It's estimated that 3 million children in the U.S. have some form of hearing loss. This can make things like air travel more challenging for families.
But experts have advice on how to make that next trip a smooth flight.
Theo Vallesdoesn't travel without this kit.
"I love traveling and knowing new things," he said.
The 12-year-old was diagnosed with hearing loss as a toddler.
"Is he going to be able to go to school? Is he going to be able to be independent?" Romina Picon, Theo's mom, remembers thinking at the time of his diagnosis.
Theo got his first cochlear implant at age 9 and his second at 11.
"Oftentimes, our families of kids with hearing loss really struggle in knowing how to prepare in order to travel," University of Miami Health System Department of Otolaryngology assistant professor Dr. Ivette Cejas said.
Cejas works with children with all types and degrees of hearing loss and their families.
"Be ready, be prepared, kind of have a little checklist of what things they need to be traveling with," she said.
She said whether your child wears hearing aids or has a cochlear implant like Theo, pack the backups. She warns not to put that extra equipment through the X-ray machines.
"That can damage the programs on the device," Cejas said.
But going through Transportation Security Administration checkpoints doesn't mean they have to remove their hearing devices.
"They should keep them on, as they are considered medical equipment," Cejas said.
Theo flew to Boston by himself last summer for sleepover camp.
"By myself is pretty cool, because you get more independence and you have more responsibilities," he said.
His mom said she doesn't want anything to hold her son back.
"I could not let my fears win," Picon said.
Proving the sky is the limit – never let a disability keep you grounded!
Parents should also notify the airline or airport that they will be traveling with a hearing-impaired child because there may be extra services they can get. And, of course, you should always check with your child's doctor for any specific instructions.
Theo's mom told him in case of an emergency to make sure he tells an adult he has hearing loss.
TRAVEL PLANS FOR KIDS WITH HEARING LOSS REPORT #2647
BACKGROUND: Hearing loss affects 48 million people in the United States and can occur at birth or develop at any age. One out of three people over age 65 have some degree of hearing loss, and fourteen percent of those ages 45-64 have some type of hearing loss. Tinnitus, or ringing in the ears, affects 50 million people in the United States. Approximately three million children in the United States have hearing loss and 1.3 million of them are under the age of three. Fifteen percent of children between the ages of 6-19 have a measurable hearing loss in at least one ear and over 90 percent of deaf children are born to hearing parents. A mild hearing loss can cause a child to miss as much as fifty percent of school. With early identification and appropriate services, deaf children can develop communication skills at the same rate as their hearing peers. (Source: http://chchearing.org/facts-about-hearing-loss/)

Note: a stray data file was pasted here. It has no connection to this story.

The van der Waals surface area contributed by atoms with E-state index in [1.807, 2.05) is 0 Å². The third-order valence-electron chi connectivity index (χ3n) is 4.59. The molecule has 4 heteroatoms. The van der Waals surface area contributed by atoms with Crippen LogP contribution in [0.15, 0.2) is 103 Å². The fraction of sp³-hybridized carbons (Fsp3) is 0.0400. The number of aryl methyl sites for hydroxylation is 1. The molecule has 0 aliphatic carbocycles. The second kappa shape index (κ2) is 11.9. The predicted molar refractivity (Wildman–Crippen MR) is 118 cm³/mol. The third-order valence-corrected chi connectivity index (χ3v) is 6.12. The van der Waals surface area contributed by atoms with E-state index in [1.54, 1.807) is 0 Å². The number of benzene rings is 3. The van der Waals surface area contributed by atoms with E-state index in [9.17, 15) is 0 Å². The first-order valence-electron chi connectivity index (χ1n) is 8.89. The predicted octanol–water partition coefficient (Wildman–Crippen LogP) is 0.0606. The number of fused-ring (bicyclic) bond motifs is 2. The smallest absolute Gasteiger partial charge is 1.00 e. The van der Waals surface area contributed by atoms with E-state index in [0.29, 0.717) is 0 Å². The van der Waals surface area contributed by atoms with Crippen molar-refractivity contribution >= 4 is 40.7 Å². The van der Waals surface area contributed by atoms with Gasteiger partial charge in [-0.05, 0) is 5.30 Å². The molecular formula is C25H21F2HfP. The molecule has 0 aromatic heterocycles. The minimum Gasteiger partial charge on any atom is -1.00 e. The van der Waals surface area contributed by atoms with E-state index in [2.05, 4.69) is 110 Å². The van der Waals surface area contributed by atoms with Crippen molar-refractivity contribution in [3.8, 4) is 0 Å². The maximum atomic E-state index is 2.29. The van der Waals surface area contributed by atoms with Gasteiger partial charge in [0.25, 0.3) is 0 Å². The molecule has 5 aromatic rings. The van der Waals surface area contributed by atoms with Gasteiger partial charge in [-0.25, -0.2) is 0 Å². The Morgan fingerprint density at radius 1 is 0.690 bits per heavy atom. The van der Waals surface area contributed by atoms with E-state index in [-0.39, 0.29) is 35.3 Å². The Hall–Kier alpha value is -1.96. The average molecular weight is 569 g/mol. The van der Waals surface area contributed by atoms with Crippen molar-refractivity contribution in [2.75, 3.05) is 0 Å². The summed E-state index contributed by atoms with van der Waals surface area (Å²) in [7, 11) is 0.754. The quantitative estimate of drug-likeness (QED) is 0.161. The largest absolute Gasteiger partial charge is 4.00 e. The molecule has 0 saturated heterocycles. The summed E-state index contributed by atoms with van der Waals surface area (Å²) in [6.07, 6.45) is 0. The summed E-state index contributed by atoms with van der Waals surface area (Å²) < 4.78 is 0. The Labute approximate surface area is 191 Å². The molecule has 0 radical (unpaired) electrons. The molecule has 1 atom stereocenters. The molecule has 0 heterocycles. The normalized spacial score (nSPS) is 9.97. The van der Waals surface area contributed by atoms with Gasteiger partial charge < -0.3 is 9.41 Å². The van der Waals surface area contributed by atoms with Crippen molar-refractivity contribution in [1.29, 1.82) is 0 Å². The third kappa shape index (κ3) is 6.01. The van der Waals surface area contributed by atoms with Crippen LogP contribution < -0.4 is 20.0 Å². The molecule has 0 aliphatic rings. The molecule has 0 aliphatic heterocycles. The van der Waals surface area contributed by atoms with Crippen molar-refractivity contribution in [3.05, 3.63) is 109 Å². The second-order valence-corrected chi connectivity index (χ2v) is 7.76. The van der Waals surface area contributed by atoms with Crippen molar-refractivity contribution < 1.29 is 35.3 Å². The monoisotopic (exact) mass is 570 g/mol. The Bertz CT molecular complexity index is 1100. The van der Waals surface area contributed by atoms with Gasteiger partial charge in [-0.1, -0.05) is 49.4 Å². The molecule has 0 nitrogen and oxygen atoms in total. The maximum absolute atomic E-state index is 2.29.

TYPES OF HEARING LOSS: A conductive hearing loss indicates that there is a problem with the mechanism that conducts sound from the environment to the inner ear. Problems in the external auditory canal (outer ear), ear drum or the bones of hearing (the middle ear) may cause a conductive loss. This type of loss can often be corrected by medication or surgery. A sensorineural hearing loss indicates a problem in the organ of hearing or the nerve of hearing. There may be damage to the cochlea (inner ear), auditory nerve, or the auditory centers of the brain. An individual with a sensorineural hearing loss may benefit from a hearing aid, cochlear implant, communication therapies, or other medical management depending on the degree of the loss or the cause of the loss. People with hearing loss wait an average of 7 years before seeking help. Only sixteen percent of physicians routinely screen for hearing loss. Hearing aids can offer dramatic improvement for most people with hearing loss. (Source: http://chchearing.org/facts-about-hearing-loss/)
EXCITING BREAKTHROUGH HELPS CHILDREN WITH HEARING LOSS: A Florida State University researcher joined an international team using brain scans and machine-learning algorithms to determine which areas of the brain were most associated with learning speech among deaf children with cochlear implants. The breakthrough, published in the journal Proceedings of the National Academy of Sciences, puts the team on track to develop a tool that can help predict which children will need more intensive speech therapy. "That's where we want to go with this," said Erin Ingvalson, assistant professor in FSU's School of Communication Science and Disorders. "We want to develop a measure that clinicians can use to identify which children will need more speech-language support after they get their cochlear implant. That kind of tool would allow us to intervene with focused therapy that increases their ability to learn language," Ingvalson continued. The cochlear implant can be a life-changing technology. However, over the past decade, researchers have documented a gap in speech outcomes among children who receive the device. Some acquire language and catch up to their peers with normal hearing, while others lag well behind. "We want to figure out how to close that gap," said Ingvalson. (Source: https://news.fsu.edu/news/2018/01/15/exciting-breakthrough-effort-help-children-hearing-loss/)